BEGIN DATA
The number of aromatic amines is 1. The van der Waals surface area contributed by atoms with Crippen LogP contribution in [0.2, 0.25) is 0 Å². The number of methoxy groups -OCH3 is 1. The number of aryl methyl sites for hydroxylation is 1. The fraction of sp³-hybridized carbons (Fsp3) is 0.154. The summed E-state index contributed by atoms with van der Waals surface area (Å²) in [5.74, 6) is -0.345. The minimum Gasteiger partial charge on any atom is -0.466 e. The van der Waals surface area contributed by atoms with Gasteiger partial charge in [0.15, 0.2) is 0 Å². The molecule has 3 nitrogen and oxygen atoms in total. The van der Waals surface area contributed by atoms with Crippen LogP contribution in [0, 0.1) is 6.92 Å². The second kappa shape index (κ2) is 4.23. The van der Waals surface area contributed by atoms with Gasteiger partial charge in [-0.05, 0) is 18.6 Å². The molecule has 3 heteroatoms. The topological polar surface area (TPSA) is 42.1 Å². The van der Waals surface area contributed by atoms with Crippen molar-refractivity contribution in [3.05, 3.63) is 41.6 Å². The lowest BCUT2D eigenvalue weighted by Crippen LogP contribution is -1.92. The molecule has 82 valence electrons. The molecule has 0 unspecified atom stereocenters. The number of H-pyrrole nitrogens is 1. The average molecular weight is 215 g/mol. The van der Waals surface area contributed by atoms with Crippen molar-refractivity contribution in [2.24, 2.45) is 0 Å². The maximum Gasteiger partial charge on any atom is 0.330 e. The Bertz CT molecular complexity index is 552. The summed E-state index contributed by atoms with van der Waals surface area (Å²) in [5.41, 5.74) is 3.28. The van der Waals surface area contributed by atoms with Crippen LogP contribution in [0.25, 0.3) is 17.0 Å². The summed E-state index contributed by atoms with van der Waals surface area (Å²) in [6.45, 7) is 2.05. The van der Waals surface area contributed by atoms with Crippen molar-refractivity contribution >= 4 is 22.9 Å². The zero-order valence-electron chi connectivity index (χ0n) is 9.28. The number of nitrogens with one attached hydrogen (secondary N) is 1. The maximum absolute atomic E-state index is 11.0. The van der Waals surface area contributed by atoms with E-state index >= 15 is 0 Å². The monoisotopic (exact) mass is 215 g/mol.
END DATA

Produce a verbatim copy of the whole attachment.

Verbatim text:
The number of aromatic amines is 1. The van der Waals surface area contributed by atoms with Crippen LogP contribution in [0.2, 0.25) is 0 Å². The number of methoxy groups -OCH3 is 1. The number of aryl methyl sites for hydroxylation is 1. The fraction of sp³-hybridized carbons (Fsp3) is 0.154. The summed E-state index contributed by atoms with van der Waals surface area (Å²) in [5.74, 6) is -0.345. The minimum Gasteiger partial charge on any atom is -0.466 e. The van der Waals surface area contributed by atoms with Gasteiger partial charge in [0.15, 0.2) is 0 Å². The molecule has 3 nitrogen and oxygen atoms in total. The van der Waals surface area contributed by atoms with Crippen LogP contribution in [0, 0.1) is 6.92 Å². The second kappa shape index (κ2) is 4.23. The van der Waals surface area contributed by atoms with Gasteiger partial charge in [-0.05, 0) is 18.6 Å². The molecule has 3 heteroatoms. The topological polar surface area (TPSA) is 42.1 Å². The van der Waals surface area contributed by atoms with Crippen molar-refractivity contribution in [3.05, 3.63) is 41.6 Å². The lowest BCUT2D eigenvalue weighted by Crippen LogP contribution is -1.92. The molecule has 82 valence electrons. The molecule has 0 unspecified atom stereocenters. The number of H-pyrrole nitrogens is 1. The average molecular weight is 215 g/mol. The van der Waals surface area contributed by atoms with Crippen molar-refractivity contribution in [2.24, 2.45) is 0 Å². The maximum Gasteiger partial charge on any atom is 0.330 e. The Bertz CT molecular complexity index is 552. The summed E-state index contributed by atoms with van der Waals surface area (Å²) in [5.41, 5.74) is 3.28. The van der Waals surface area contributed by atoms with Crippen LogP contribution in [0.25, 0.3) is 17.0 Å². The summed E-state index contributed by atoms with van der Waals surface area (Å²) in [6.45, 7) is 2.05. The van der Waals surface area contributed by atoms with Crippen molar-refractivity contribution >= 4 is 22.9 Å². The zero-order valence-electron chi connectivity index (χ0n) is 9.28. The number of nitrogens with one attached hydrogen (secondary N) is 1. The maximum absolute atomic E-state index is 11.0. The van der Waals surface area contributed by atoms with E-state index >= 15 is 0 Å². The monoisotopic (exact) mass is 215 g/mol.